The Ghana National Association of Authors and Publishers has declared its intentions to put stop to the books they give on credit policy to the government and private schools for six months.
The decision, according to the Association, is the result of the continuous rise in import duty paid on educational materials.
President of the group, John Akwasi Amponsah said “In the book industry, we have a policy from the Florence Agreement by UNESCO which states that any educational material that passes through the port should be duty-free.
“We used to pay something small at the port to clear our books. What we pay has been out under port charges but in recent times, the port charges have seen an astronomical increment. Last year, we paid GHc 40,000 but this year we are paying GHc 82,000 for the same 20-feet contain.”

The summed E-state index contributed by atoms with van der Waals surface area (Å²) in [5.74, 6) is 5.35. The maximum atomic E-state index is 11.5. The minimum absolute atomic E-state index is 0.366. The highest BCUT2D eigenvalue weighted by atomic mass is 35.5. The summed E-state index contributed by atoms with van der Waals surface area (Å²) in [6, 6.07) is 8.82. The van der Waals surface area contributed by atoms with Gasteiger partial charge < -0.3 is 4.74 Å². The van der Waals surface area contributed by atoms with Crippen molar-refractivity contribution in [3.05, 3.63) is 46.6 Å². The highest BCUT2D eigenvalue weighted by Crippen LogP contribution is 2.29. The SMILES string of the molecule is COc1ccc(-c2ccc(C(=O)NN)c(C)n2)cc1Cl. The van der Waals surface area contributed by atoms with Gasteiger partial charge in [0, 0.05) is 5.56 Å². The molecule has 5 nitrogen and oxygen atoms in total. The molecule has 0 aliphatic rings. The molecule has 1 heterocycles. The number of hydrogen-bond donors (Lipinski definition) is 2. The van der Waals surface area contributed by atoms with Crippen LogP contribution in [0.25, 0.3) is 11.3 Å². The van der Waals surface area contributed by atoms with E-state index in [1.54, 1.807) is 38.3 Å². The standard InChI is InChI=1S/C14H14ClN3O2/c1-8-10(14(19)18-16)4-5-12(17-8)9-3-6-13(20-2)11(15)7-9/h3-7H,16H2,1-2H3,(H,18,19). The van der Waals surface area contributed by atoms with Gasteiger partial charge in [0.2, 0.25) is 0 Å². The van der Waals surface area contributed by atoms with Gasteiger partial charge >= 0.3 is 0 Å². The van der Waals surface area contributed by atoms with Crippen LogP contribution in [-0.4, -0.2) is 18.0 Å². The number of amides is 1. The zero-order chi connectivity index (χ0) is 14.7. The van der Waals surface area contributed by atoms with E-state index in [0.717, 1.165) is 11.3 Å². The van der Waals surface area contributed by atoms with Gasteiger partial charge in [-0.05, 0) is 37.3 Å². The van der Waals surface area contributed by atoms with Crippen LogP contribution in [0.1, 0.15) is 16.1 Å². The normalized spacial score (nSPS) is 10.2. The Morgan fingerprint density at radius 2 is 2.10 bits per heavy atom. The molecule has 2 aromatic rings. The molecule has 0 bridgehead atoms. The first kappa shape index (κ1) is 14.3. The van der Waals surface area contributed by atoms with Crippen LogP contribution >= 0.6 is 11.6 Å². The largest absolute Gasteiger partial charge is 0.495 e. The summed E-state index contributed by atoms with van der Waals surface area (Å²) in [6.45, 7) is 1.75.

Addressing the media in Kumasi, the group then urged parents to expect price increment of textbooks for pre-tertiary.
“The effect will be that the availability of books won’t be forthcoming and even if the books are there parents and guardians should expect to pay more for it,” the President added.
The group then urged the government to create a paper mill in the country through a public-private partnership so that local publishers and textbook producers will have paper on hand to print books.
Notwithstanding, they believe that it will lower the cost of textbooks.